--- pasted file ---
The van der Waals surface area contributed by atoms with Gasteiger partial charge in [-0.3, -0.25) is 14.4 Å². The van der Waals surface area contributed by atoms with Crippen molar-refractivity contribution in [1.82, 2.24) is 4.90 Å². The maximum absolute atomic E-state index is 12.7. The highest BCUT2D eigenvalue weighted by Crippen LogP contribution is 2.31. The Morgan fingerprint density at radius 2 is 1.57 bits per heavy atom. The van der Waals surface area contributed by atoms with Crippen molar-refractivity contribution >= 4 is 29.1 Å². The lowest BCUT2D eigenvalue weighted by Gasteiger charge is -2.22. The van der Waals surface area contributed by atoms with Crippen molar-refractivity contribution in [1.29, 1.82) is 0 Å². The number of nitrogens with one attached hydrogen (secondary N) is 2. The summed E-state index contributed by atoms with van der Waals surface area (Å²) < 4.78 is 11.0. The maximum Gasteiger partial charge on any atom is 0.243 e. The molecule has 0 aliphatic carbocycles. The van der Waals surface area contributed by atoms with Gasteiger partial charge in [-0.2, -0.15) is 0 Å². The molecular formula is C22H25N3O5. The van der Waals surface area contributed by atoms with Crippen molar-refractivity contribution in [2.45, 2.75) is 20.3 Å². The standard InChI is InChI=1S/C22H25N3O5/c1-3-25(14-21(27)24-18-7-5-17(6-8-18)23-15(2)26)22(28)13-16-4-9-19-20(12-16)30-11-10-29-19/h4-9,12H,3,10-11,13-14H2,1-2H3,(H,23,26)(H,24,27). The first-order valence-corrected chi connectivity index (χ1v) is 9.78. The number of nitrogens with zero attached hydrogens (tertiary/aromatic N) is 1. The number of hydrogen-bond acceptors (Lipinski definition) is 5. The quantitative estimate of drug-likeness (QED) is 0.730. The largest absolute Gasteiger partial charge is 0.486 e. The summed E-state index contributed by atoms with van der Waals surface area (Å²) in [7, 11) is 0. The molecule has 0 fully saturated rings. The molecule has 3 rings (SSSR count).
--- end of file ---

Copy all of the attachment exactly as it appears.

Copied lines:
The van der Waals surface area contributed by atoms with Gasteiger partial charge in [-0.3, -0.25) is 14.4 Å². The van der Waals surface area contributed by atoms with Crippen molar-refractivity contribution in [1.82, 2.24) is 4.90 Å². The maximum absolute atomic E-state index is 12.7. The highest BCUT2D eigenvalue weighted by Crippen LogP contribution is 2.31. The Morgan fingerprint density at radius 2 is 1.57 bits per heavy atom. The van der Waals surface area contributed by atoms with Crippen molar-refractivity contribution >= 4 is 29.1 Å². The lowest BCUT2D eigenvalue weighted by Gasteiger charge is -2.22. The van der Waals surface area contributed by atoms with Crippen molar-refractivity contribution in [1.29, 1.82) is 0 Å². The number of nitrogens with one attached hydrogen (secondary N) is 2. The summed E-state index contributed by atoms with van der Waals surface area (Å²) < 4.78 is 11.0. The maximum Gasteiger partial charge on any atom is 0.243 e. The molecule has 0 aliphatic carbocycles. The van der Waals surface area contributed by atoms with Gasteiger partial charge in [-0.2, -0.15) is 0 Å². The molecular formula is C22H25N3O5. The van der Waals surface area contributed by atoms with Crippen molar-refractivity contribution in [2.45, 2.75) is 20.3 Å². The standard InChI is InChI=1S/C22H25N3O5/c1-3-25(14-21(27)24-18-7-5-17(6-8-18)23-15(2)26)22(28)13-16-4-9-19-20(12-16)30-11-10-29-19/h4-9,12H,3,10-11,13-14H2,1-2H3,(H,23,26)(H,24,27). The first-order valence-corrected chi connectivity index (χ1v) is 9.78. The number of nitrogens with zero attached hydrogens (tertiary/aromatic N) is 1. The number of hydrogen-bond acceptors (Lipinski definition) is 5. The quantitative estimate of drug-likeness (QED) is 0.730. The largest absolute Gasteiger partial charge is 0.486 e. The summed E-state index contributed by atoms with van der Waals surface area (Å²) in [7, 11) is 0. The molecule has 0 fully saturated rings. The molecule has 3 rings (SSSR count).